Find the sum of all three-digit numbers each of whose digits is odd.
The Scot, John Napier, invented these strips about 400 years ago to help calculate multiplication and division. Can you work out how to use Napier's bones to find the answer to these multiplications?
Who said that adding couldn't be fun?
Number problems at primary level that may require determination.
Number problems at primary level that require careful consideration.
Find out what a Deca Tree is and then work out how many leaves there will be after the woodcutter has cut off a trunk, a branch, a twig and a leaf.
What happens when you round these three-digit numbers to the nearest 100?
Can you substitute numbers for the letters in these sums?
Use two dice to generate two numbers with one decimal place. What happens when you round these numbers to the nearest whole number?
What do the digits in the number fifteen add up to? How many other numbers have digits with the same total but no zeros?
In this 100 square, look at the green square which contains the numbers 2, 3, 12 and 13. What is the sum of the numbers that are diagonally opposite each other? What do you notice?
In the multiplication calculation, some of the digits have been replaced by letters and others by asterisks. Can you reconstruct the original multiplication?
Can you replace the letters with numbers? Is there only one solution in each case?
Number problems at primary level to work on with others.
What happens when you round these numbers to the nearest whole number?
Follow the clues to find the mystery number.
Have a go at balancing this equation. Can you find different ways of doing it?
This activity involves rounding four-digit numbers to the nearest thousand.
Can you complete this calculation by filling in the missing numbers? In how many different ways can you do it?
This multiplication uses each of the digits 0 - 9 once and once only. Using the information given, can you replace the stars in the calculation with figures?
This 100 square jigsaw is written in code. It starts with 1 and ends with 100. Can you build it up?
Can you work out some different ways to balance this equation?
Four of these clues are needed to find the chosen number on this grid and four are true but do nothing to help in finding the number. Can you sort out the clues and find the number?
A church hymn book contains 700 hymns. The numbers of the hymns are displayed by combining special small single-digit boards. What is the minimum number of small boards that is needed?
Replace each letter with a digit to make this addition correct.
Some Games That May Be Nice or Nasty for an adult and child. Use your knowledge of place value to beat your opponent.
A school song book contains 700 songs. The numbers of the songs are displayed by combining special small single-digit boards. What is the minimum number of small boards that is needed?
Start by putting one million (1 000 000) into the display of your calculator. Can you reduce this to 7 using just the 7 key and add, subtract, multiply, divide and equals as many times as you like?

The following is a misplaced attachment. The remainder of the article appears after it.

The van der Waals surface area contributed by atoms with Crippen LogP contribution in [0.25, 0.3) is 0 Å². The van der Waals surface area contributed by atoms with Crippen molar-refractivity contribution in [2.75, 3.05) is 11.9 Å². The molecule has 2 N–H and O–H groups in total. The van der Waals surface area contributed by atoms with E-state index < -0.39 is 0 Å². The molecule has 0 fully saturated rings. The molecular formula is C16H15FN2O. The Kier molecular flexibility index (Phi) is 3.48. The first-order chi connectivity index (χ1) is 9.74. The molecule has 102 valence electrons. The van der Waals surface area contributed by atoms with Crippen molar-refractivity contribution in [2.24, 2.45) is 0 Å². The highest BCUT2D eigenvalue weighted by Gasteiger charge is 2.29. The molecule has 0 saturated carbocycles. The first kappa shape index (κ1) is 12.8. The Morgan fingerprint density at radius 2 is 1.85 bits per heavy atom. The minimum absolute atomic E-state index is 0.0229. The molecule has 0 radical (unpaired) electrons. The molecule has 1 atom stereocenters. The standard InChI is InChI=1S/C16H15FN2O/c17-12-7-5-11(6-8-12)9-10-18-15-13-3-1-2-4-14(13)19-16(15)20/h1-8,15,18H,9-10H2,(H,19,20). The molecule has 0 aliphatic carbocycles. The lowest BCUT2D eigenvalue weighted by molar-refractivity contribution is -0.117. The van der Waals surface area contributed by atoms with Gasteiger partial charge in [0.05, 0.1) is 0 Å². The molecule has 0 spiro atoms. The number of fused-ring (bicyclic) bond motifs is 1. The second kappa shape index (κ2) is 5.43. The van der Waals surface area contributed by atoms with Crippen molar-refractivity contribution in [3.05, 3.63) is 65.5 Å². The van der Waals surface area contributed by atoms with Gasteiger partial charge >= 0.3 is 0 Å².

Which is quicker, counting up to 30 in ones or counting up to 300 in tens? Why?
Can you arrange the digits 1,2,3,4,5,6,7,8,9 into three 3-digit numbers such that their total is close to 1500?
Investigate the different ways these aliens count in this challenge. You could start by thinking about how each of them would write our number 7.
This addition sum uses all ten digits 0, 1, 2...9 exactly once. Find the sum and show that the one you give is the only possibility.
Consider all of the five digit numbers which we can form using only the digits 2, 4, 6 and 8. If these numbers are arranged in ascending order, what is the 512th number?
What is the sum of all the digits in all the integers from one to one million?
This is a game in which your counters move in a spiral round the snail's shell. It is about understanding tens and units.
You have two sets of the digits 0 – 9. Can you arrange these in the five boxes to make four-digit numbers as close to the target numbers as possible?
Number problems for inquiring primary learners.
Choose any 3 digits and make a 6 digit number by repeating the 3 digits in the same order (e.g. 594594). Explain why whatever digits you choose the number will always be divisible by 7, 11 and 13.
How many solutions can you find to this sum? Each of the different letters stands for a different number.
Each child in Class 3 took four numbers out of the bag. Who had made the highest even number?
How many six digit numbers are there which DO NOT contain a 5?
Pick the number of times a week that you eat chocolate. This number must be more than one but less than ten. Multiply this number by 2. Add 5 (for Sunday). Multiply by 50... Can you explain why it. . . .
Powers of numbers behave in surprising ways. Take a look at some of these and try to explain why they are true.
The number 27 is special because it is three times the sum of its digits 27 = 3 (2 + 7). Find some two digit numbers that are SEVEN times the sum of their digits (seven-up numbers)?
Think of a two digit number, reverse the digits, and add the numbers together. Something special happens...
A three digit number abc is always divisible by 7 when 2a+3b+c is divisible by 7. Why?
Dicey Operations for an adult and child. Can you get close to 1000 than your partner?
Find the values of the nine letters in the sum: FOOT + BALL = GAME
How many positive integers less than or equal to 4000 can be written down without using the digits 7, 8 or 9?
Carry out cyclic permutations of nine digit numbers containing the digits from 1 to 9 (until you get back to the first number). Prove that whatever number you choose, they will add to the same total.